¶ 7.The chancellor determined that Chris's adjusted gross income was $5,560.00 per month. Fourteen (14%) of this sum on a monthly basis is $778.00. The Court ordered Chris to pay $450.00 directly to Debbie and $300.00, plus any increases in tuition, to the child's school. This amount as the chancellor pointed out is very close to the statutory guideline. The chancellor did set out detailed written findings in light of the statutory guidelines. He made reference to the guidelines and explained his reasoning in determining the correct amount of child support and how the total amount ordered is close to the guideline set by the legislature. This is what the statute as well as case law requires the chancellor to do. See Miss.Code Ann. § 43-19-101(4) (1993) and Knutson v. Knutson, 704 So.2d 1331, 1335 (Miss.1997).
¶ 8.The chancellor in his amended ruling also considers the relevant factors this Court set out in Gillespie v. Gillespie, 594 So.2d 620 (Miss.1992). In particular he considered the income and earning capacity of both Debbie and Chris and the reasonable needs of the child. The chancellor found that “$900.00 per month is the maximum necessary to support the minor child of the parties. One half of that amount is $450. Each of these parties is well able to contribute equally to the support of the minor child.”
¶ 9.This Court finds the total award for support of the minor child is adequate. Although private school tuition should not be awarded in some factual circumstances, in this case the parties agreed that the child should continue to attend the private school and the child's basic needs are still adequately provided for in light of the total amount ordered and the financial disclosures of both parties. Hence, we find the chancellor did not abuse his discretion when ordering the combination of child support payable to Debbie and support type payments paid directly to the private school on behalf of the minor son based on the agreement between the parties.
Division of Assets
¶ 10.This Court has explained the factors a chancellor needs to consider when dividing marital assets. Ferguson v. Ferguson, 639 So.2d 921, 928 (Miss.1994). In addition, this Court has directed the chancery courts “to support their decisions with findings of fact and conclusions of law for purposes of appellate review.” Id. In the case sub judice the chancellor adhered to our directive. The chancellor set out detailed findings regarding all of the property owned by both parties, whether it was held jointly or individually. In the amended ruling, the chancellor stated that he considered the length of the marriage, the marital fault of Chris, and the contributions of both Debbie and Chris toward the accumulation of the assets that comprise the marital estate. As this Court has previously stated, there is no automatic right to an equal division of jointly accumulated property for it is left to the discretion of the court how assets are to be divided in light of all the factual circumstances. Sarver v. Sarver, 687 So.2d 749, 754 (Miss.1997). In the case sub judice the chancellor, after considering all the factual circumstances stated, “[t]he Court finds that an equitable distribution of the real and personal marital assets would be to grant each party one-half of the value of the assets accumulated during the period of the marriage.”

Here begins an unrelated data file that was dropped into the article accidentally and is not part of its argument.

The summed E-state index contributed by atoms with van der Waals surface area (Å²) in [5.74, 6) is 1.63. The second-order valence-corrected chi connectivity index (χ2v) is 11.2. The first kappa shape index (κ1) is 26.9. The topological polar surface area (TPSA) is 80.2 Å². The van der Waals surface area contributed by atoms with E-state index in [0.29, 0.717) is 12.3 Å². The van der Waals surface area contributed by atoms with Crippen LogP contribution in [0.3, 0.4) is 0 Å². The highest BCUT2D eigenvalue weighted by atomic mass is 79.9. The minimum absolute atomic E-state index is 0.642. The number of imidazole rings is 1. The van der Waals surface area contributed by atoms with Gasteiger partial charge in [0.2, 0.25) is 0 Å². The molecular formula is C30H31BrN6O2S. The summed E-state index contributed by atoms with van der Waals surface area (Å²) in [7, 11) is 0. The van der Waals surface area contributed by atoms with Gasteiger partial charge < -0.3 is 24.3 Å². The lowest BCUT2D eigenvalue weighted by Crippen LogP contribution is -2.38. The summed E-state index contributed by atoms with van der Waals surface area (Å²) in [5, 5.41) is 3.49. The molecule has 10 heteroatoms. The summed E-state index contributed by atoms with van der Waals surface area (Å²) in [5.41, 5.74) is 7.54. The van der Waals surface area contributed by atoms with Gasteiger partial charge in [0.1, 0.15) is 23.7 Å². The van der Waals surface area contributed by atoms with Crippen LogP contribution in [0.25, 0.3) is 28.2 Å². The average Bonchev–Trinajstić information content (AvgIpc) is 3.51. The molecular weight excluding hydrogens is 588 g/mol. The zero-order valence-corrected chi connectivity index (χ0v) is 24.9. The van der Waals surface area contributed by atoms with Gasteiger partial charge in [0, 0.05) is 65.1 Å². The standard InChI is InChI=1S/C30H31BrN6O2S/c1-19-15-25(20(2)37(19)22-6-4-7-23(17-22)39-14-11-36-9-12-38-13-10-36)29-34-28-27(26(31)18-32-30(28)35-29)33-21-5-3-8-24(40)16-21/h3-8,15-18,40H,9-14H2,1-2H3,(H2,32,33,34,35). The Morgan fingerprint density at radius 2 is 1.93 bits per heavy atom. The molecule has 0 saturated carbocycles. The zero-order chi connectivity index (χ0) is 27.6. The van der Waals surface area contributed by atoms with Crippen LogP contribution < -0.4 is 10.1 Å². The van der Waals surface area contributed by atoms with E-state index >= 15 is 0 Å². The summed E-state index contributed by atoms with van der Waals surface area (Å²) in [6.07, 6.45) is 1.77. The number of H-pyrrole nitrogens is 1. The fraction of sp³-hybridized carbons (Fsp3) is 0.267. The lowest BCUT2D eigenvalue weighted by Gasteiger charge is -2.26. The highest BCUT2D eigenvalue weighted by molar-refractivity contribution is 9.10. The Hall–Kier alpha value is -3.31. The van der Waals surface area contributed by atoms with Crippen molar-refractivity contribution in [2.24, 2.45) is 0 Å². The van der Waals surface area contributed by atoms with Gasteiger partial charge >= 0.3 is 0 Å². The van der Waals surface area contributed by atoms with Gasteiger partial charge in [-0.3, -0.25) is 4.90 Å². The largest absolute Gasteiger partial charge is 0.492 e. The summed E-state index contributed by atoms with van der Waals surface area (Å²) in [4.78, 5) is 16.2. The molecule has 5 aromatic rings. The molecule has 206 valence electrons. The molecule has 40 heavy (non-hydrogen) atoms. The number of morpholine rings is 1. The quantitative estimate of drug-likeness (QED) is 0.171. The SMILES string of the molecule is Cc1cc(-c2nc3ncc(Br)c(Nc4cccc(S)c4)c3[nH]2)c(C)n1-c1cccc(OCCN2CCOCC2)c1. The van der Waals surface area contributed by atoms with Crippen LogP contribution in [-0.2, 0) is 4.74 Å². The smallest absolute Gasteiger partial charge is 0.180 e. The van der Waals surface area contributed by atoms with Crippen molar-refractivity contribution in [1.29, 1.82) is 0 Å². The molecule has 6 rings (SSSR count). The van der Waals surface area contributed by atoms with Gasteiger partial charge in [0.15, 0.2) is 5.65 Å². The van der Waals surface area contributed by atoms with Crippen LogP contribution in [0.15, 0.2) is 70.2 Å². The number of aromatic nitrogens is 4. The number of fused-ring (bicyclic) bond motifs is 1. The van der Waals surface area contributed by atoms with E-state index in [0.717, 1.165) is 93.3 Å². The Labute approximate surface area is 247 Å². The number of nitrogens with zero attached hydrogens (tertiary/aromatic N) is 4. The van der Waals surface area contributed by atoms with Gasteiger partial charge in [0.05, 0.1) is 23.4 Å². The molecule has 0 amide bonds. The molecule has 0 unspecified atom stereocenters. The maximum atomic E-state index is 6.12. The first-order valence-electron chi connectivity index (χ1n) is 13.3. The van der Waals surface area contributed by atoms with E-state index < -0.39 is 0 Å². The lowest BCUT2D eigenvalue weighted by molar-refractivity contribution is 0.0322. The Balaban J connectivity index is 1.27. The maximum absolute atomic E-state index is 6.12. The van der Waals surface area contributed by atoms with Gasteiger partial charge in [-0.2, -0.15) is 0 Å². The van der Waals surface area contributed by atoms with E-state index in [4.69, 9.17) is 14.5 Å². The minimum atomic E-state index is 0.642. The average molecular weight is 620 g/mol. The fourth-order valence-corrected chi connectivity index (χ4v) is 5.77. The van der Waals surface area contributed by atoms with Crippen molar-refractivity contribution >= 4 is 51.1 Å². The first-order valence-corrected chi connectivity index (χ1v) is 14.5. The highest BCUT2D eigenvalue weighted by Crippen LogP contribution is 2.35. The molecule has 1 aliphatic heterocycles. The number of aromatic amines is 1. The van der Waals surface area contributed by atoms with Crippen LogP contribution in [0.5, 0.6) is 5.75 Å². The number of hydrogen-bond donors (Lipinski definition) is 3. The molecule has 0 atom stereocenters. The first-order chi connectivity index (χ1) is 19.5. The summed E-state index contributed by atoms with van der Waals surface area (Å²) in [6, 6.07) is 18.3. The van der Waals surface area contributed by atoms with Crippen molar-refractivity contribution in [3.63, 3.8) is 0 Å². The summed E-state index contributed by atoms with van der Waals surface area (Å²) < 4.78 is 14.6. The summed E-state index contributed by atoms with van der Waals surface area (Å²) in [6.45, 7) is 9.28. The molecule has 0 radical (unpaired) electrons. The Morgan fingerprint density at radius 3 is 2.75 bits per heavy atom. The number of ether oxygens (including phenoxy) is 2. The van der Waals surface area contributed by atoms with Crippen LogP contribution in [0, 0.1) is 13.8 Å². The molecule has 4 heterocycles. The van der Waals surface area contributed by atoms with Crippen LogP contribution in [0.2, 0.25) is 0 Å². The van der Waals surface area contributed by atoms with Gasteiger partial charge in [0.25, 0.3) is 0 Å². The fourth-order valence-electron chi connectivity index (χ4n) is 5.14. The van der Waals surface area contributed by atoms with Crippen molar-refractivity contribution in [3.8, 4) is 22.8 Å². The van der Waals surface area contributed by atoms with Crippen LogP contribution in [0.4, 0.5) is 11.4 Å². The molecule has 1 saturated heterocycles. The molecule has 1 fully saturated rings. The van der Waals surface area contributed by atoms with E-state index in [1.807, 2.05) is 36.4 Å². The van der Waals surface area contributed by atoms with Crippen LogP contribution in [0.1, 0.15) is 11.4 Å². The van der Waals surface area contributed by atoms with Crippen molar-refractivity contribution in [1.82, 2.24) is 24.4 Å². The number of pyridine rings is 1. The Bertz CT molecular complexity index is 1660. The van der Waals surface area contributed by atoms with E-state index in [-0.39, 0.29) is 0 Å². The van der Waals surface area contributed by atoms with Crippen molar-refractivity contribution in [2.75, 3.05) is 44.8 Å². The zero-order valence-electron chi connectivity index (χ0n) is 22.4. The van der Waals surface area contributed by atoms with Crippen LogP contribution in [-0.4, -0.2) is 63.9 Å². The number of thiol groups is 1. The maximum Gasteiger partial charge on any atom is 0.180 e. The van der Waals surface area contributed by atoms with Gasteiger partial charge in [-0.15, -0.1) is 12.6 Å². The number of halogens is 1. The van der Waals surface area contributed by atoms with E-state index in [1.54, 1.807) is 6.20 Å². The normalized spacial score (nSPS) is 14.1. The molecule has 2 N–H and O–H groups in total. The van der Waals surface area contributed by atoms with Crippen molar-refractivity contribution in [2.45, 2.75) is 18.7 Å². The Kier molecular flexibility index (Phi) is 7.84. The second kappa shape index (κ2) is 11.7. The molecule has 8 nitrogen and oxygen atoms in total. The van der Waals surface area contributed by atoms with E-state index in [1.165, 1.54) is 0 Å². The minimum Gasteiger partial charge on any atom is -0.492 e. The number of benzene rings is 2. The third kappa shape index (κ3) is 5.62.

¶ 11.Debbie contends that although the chancellor attempted to divide said assets equally between the parties, he applied the wrong formula. Debbie complains: 1) the chancellor used gross value in computing all marital assets of the parties except when computing the value of the marital residence and treated the marital home as nonmarital property, and 2) the chancellor added to Debbie's award a $12,000.00 equitable credit. Both of these concerns are without merit and will be addressed separately.
The Marital Residence
¶ 12.The court valued the marital home at $260,000.00, and found the mortgage on the home was $186,000.00. The chancellor based this value on two independent appraisals of the marital home. Chris was awarded sole ownership of the marital residence and sole responsibility for the mortgage remaining on the home. The value of the three businesses was stipulated by the parties. The husband's vision clinic was valued at $175,000.00, the home health agency was valued at $180,000.00, and the Bottled Water Company was valued at $22,500.00. The chancellor found the value of all assets totaled $783,151.00 with a total of $597,151.00 of equity. “The liabilities as well as the assets of the parties must be taken into consideration when the chancellor effects an equitable distribution of marital and any other relief that may be appropriate such as alimony or child support.” Bullock v. Bullock, 699 So.2d 1205, 1212 (Miss.1997) (citing Gambrell v. Gambrell, 650 So.2d 517, 522 (Miss.1995)).